Another 2018 study assessed the effectiveness of air purifiers in individuals with nasal allergies. After four months of use in their bedrooms, researchers discovered that HEPA air purifiers effectively reduced the concentration of particulate matter and dust mite allergens and relieved allergy symptoms.

Some research has also examined air purifiers and children especially. A 2017 study published in the Journal of Asthma indicated that after 12 weeks of using an air purifier vs. placebo, the air purifier group experienced considerably fewer nasal symptoms.


Nevertheless, air purifiers have limited capacities and are most effective in tiny rooms. They can also be costly and challenging to maintain.

Dr. Stukus states that air purifiers are not among the suggested home allergen avoidance methods. “They are ineffective against outdoor pollen allergens and have limited efficacy against indoor allergens, which tend to lodge on carpeting and furniture and are not airborne for long. Filter replacement requires frequent maintenance as well.”

The research on the subject is sparse and frequently based on tiny sample sizes. According to Dr. Burgert, there is insufficient data to recommend air purifiers for allergy control in children.

Choosing the Ideal Air Purifier

As part of your allergy treatment, if you’re considering using an air purifier, there are a few factors to keep in mind, including:

  • Ensuring the presence of a HEPA filter.
  • Selecting one that fits the dimensions of your room.
  • Using and cleaning it according to the manufacturer’s recommendations.

Dr. Meng suggests air purifiers with HEPA (high-efficiency particulate air) filters. “Individual air purifiers are intended for a single room; therefore you should use it with the door closed and ensure that the air filter can accommodate the space’s dimensions. And while air purifiers can be costly, if you just have one, we recommend placing it in the bedroom, where you spend the most time due to your sleeping habits.”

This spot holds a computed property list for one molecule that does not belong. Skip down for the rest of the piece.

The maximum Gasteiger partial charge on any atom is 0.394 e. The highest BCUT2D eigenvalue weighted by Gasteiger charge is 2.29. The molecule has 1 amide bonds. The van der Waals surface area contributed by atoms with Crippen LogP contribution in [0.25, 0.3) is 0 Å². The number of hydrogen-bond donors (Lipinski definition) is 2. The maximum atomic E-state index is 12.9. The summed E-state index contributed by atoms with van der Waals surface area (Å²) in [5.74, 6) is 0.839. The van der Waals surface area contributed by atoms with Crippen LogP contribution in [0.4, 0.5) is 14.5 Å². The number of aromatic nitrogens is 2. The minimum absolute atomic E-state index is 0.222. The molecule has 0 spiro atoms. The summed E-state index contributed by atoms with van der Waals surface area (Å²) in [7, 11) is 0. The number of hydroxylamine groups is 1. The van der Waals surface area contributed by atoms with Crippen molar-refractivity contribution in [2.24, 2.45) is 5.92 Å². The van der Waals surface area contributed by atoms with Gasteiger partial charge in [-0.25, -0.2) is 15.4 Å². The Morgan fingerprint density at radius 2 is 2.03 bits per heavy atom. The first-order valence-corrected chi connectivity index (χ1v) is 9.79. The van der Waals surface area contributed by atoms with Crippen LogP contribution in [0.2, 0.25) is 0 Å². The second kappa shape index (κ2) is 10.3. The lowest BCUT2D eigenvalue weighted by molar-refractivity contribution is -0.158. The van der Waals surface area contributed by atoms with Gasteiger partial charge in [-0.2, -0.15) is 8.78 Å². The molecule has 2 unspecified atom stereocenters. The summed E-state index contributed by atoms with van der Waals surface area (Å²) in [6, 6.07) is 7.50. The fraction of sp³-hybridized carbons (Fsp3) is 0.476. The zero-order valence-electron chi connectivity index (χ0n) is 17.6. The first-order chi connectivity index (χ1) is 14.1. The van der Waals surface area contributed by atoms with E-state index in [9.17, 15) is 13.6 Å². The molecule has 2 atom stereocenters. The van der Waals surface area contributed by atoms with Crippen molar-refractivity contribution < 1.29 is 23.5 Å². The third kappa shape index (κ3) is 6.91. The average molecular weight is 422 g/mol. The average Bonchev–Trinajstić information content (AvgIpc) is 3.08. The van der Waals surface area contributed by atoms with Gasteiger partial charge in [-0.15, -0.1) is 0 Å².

In addition to portable air purifiers, there are methods for installing air purifiers into a home’s ventilation system. Dr. Meng explains, “If you have a central ventilation and/or heating/cooling system, you can also purchase an air filter for this system.” “Check the filter’s MERV (minimum efficiency reporting value) rating. The MERV rating should ideally be at least 11, and higher numbers are preferable. Also, ensure that you periodically clean or replace these filters.” Replace filters every three months.


Although air purifiers can help with seasonal allergies, they may not be the most effective solution. According to Dr. Stukus, air purifiers only filter the air in a fairly small zone within the home, which restricts their effectiveness. Outside of the immediate space or room in which they are positioned, they will have no effect on minuscule particles dispersed across adjacent levels or rooms.

Yet, some research indicates that air purifiers hold promise as part of a multilayered allergy and asthma mitigation strategy. If you wish to test one, make sure it will fit in the space you want by reading the product’s specifications thoroughly.

Meaningful articles you might like: How Much Benadryl Should A Child Take, Tips For Teaching Your Child To Blow Their Nose, How To Survive Your Child’s First Cold